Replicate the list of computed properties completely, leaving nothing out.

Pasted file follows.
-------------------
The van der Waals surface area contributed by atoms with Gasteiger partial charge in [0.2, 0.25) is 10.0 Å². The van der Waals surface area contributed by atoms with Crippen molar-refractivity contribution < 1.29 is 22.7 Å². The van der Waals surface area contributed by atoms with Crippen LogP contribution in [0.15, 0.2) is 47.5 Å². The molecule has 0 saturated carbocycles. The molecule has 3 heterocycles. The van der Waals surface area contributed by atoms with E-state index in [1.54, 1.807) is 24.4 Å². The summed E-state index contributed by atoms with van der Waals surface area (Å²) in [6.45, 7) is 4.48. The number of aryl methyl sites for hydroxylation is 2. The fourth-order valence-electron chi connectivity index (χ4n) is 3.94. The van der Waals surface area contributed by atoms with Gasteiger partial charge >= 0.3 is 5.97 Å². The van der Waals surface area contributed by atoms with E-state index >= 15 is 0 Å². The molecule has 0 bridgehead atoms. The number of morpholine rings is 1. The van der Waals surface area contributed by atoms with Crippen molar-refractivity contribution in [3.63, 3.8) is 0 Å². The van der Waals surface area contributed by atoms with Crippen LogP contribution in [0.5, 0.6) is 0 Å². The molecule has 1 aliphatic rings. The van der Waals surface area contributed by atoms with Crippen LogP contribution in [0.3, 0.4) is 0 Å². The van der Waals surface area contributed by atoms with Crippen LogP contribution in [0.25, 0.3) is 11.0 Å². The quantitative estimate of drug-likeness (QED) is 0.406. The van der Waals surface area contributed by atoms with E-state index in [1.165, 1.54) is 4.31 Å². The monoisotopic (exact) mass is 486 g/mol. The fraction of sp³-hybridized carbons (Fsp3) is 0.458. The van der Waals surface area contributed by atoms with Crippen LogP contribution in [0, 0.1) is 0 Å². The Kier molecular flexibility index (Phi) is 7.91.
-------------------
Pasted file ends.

The van der Waals surface area contributed by atoms with Gasteiger partial charge in [0.2, 0.25) is 10.0 Å². The van der Waals surface area contributed by atoms with Crippen molar-refractivity contribution < 1.29 is 22.7 Å². The van der Waals surface area contributed by atoms with Crippen LogP contribution in [0.15, 0.2) is 47.5 Å². The molecule has 0 saturated carbocycles. The molecule has 3 heterocycles. The van der Waals surface area contributed by atoms with E-state index in [1.54, 1.807) is 24.4 Å². The summed E-state index contributed by atoms with van der Waals surface area (Å²) in [6.45, 7) is 4.48. The number of aryl methyl sites for hydroxylation is 2. The fourth-order valence-electron chi connectivity index (χ4n) is 3.94. The van der Waals surface area contributed by atoms with Gasteiger partial charge >= 0.3 is 5.97 Å². The van der Waals surface area contributed by atoms with E-state index >= 15 is 0 Å². The molecule has 0 bridgehead atoms. The number of morpholine rings is 1. The van der Waals surface area contributed by atoms with Crippen molar-refractivity contribution in [3.63, 3.8) is 0 Å². The van der Waals surface area contributed by atoms with Crippen LogP contribution in [0.5, 0.6) is 0 Å². The molecule has 1 aliphatic rings. The van der Waals surface area contributed by atoms with Crippen LogP contribution in [0.3, 0.4) is 0 Å². The van der Waals surface area contributed by atoms with Crippen LogP contribution in [0.25, 0.3) is 11.0 Å². The quantitative estimate of drug-likeness (QED) is 0.406. The van der Waals surface area contributed by atoms with E-state index in [1.165, 1.54) is 4.31 Å². The monoisotopic (exact) mass is 486 g/mol. The fraction of sp³-hybridized carbons (Fsp3) is 0.458. The van der Waals surface area contributed by atoms with Crippen LogP contribution in [0, 0.1) is 0 Å². The Kier molecular flexibility index (Phi) is 7.91.